Cooling modern video cards is becoming more and more difficult, especially with users asking for a quiet cooling solution, which is why engineers are now paying much more attention to the power consumption of new video-card designs. An optimized fan-profile is also one of the few things that board vendors can do to impress with reference designs where they are prohibited from making changes to the thermal solution or components on the card.
For this test, we measured the power consumption of the graphics card only via the PCI-Express power connector(s) and PCI-Express bus slot. A Keithley Integra 2700 digital multimeter with 6.5-digit resolution was used for all measurements. Again, the values here only reflect the power consumption of the card measured at DC VGA card inputs, not of the whole system.
We chose Crysis 2
as a standard test representing typical 3D gaming usage because it offers the following: very high power draw; high repeatability; is a current game that is supported on all cards because of its DirectX 9 roots; drivers are actively tested and optimized for it; supports all multi-GPU configurations; test runs in a relatively short time and renders a non-static scene with variable complexity.
Power consumption results of other cards on this page are measurements of the respective reference design.
Our results were based on the following tests:
- Idle: Windows 7 Aero sitting at the desktop (1280x1024, 32-bit) with all windows closed and drivers installed. Card left to warm up in idle mode until power draw was stable.
- Multi-monitor: Two monitors connected to the tested card, both using different display timings. Windows 7 Aero sitting at the desktop (1280x1024 32-bit) with all windows closed and drivers installed. Card left to warm up in idle mode until power draw was stable.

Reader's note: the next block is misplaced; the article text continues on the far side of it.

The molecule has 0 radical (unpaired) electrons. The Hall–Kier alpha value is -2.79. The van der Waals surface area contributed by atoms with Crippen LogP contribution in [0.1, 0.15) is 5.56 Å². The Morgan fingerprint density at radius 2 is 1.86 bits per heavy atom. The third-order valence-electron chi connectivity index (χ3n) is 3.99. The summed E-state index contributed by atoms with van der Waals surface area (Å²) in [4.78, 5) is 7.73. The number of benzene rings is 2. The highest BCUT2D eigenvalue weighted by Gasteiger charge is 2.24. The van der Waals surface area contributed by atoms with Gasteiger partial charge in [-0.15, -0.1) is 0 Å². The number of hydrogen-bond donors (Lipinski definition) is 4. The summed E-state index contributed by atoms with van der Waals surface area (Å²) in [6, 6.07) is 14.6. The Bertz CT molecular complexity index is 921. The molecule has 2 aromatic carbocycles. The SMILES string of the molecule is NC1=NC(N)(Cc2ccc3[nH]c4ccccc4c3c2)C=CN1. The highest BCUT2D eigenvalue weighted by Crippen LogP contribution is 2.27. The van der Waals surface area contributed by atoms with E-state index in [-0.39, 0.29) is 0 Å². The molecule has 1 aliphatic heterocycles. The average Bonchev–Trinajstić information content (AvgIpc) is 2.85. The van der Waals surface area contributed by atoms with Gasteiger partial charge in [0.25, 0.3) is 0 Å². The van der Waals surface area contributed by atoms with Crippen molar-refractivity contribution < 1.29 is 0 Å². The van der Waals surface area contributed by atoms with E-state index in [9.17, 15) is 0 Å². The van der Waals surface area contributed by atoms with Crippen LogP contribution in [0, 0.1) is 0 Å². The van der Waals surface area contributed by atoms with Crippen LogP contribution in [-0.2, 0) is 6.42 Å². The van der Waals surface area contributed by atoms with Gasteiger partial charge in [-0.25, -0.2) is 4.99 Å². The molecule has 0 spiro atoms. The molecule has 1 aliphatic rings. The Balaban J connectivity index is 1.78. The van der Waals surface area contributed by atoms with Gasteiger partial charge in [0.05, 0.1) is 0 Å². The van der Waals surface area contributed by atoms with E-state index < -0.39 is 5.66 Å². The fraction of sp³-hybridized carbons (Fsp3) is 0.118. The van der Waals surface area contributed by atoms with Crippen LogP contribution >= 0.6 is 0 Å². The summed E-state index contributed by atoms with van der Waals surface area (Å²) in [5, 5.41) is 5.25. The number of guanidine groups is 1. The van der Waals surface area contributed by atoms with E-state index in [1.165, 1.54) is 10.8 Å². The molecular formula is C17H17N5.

- Blu-ray Playback: Power DVD 9 Ultra was used at a resolution of 1920x1200 to play back the Batman: The Dark Knight disc with GPU acceleration turned on. Playback started around timecode 1:19, which has the highest data rates on the BD with up to 40 Mb/s. Playback was left running until power draw converged to a stable value.
- Average: Crysis 2 at 1920x1200, Extreme profile, representing a typical gaming power draw. Average of all readings (12 per second) while the benchmark was rendering (no title/loading screen).
- Peak: Crysis 2 at 1920x1200, Extreme profile, representing a typical gaming power draw. Highest single reading during the test.
- Maximum: Furmark Stability Test at 1280x1024, 0xAA. This results in a very high no-game power-consumption that can typically be reached only with stress-testing applications. The card was left running the stress test until power draw converged to a stable value.
NVIDIA has improved non-gaming power consumption by adding a new clock state that goes down to 135 MHz GPU clock; GeForce 600 cards used 300 MHz. This improvement nets a few watts, which, while not a lot, will add up, especially if you don't turn your PC off or leave it on overnight for a download.
Gaming power consumption is, as expected, similar to the GTX 680.